Imaging is important in the evaluation of patients with degenerative disease and infectious processes. There are numerous conditions that can manifest as low back pain (LBP) or neck pain in a patient, and in many cases, the cause may be multifactorial. Clinical history and physical examination are key components in the evaluation of such patients; however, physical examination has variable sensitivity and specificity. Although studies have demonstrated that uncomplicated acute LBP and/or radiculopathy are self-limited conditions that do not warrant any imaging, neuroimaging can provide clear anatomic delineation of potential causes of the patient’s clinical presentation. Various professional organizations have recommendations for imaging of LBP, which generally agree that an imaging study is not indicated for patients with uncomplicated LBP or radiculopathy without a red flag (eg, neurological deficit such as major weakness or numbness in lower extremities, bowel or bladder dysfunction, saddle anesthesia, fever, history of cancer, intravenous drug use, immunosuppression, trauma, or worsening symptoms). Different imaging modalities have a complementary role in the diagnosis of pathologies affecting the spine. In this review, we discuss the standard nomenclature for lumbar disk pathology and the utility of various clinical imaging techniques in the evaluation of LBP/neck pain for potential neurosurgical management. The imaging appearance of spinal infections and potential mimics also is reviewed. Finally, we discuss advanced neuroradiological techniques that offer greater microstructural and functional information.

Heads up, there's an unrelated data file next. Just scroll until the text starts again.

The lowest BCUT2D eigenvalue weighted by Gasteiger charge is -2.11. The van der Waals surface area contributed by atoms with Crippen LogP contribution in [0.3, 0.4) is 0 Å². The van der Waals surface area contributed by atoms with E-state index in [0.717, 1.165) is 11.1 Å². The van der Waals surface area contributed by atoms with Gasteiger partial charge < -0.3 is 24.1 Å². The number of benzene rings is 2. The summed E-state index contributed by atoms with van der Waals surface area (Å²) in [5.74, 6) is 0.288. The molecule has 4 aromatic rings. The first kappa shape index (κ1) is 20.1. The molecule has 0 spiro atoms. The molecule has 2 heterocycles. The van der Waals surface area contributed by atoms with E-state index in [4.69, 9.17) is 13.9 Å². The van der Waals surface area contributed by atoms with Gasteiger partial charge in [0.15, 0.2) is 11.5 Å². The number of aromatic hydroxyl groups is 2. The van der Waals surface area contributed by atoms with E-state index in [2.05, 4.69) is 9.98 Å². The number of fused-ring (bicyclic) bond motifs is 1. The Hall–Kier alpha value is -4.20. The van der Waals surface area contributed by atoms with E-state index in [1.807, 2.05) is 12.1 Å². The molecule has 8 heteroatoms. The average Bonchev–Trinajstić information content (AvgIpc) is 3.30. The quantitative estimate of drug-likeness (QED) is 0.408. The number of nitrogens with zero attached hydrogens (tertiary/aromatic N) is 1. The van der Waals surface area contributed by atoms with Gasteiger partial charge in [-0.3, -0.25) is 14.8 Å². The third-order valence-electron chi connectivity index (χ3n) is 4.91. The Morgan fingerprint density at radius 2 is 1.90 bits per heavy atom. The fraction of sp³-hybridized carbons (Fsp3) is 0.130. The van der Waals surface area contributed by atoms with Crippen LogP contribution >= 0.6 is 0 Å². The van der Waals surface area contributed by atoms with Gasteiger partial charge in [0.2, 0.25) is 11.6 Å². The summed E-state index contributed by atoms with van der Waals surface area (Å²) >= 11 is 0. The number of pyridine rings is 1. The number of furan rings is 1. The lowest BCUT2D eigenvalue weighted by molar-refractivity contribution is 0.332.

From Imaging of Degenerative and Infectious Conditions of the Spine Shah et al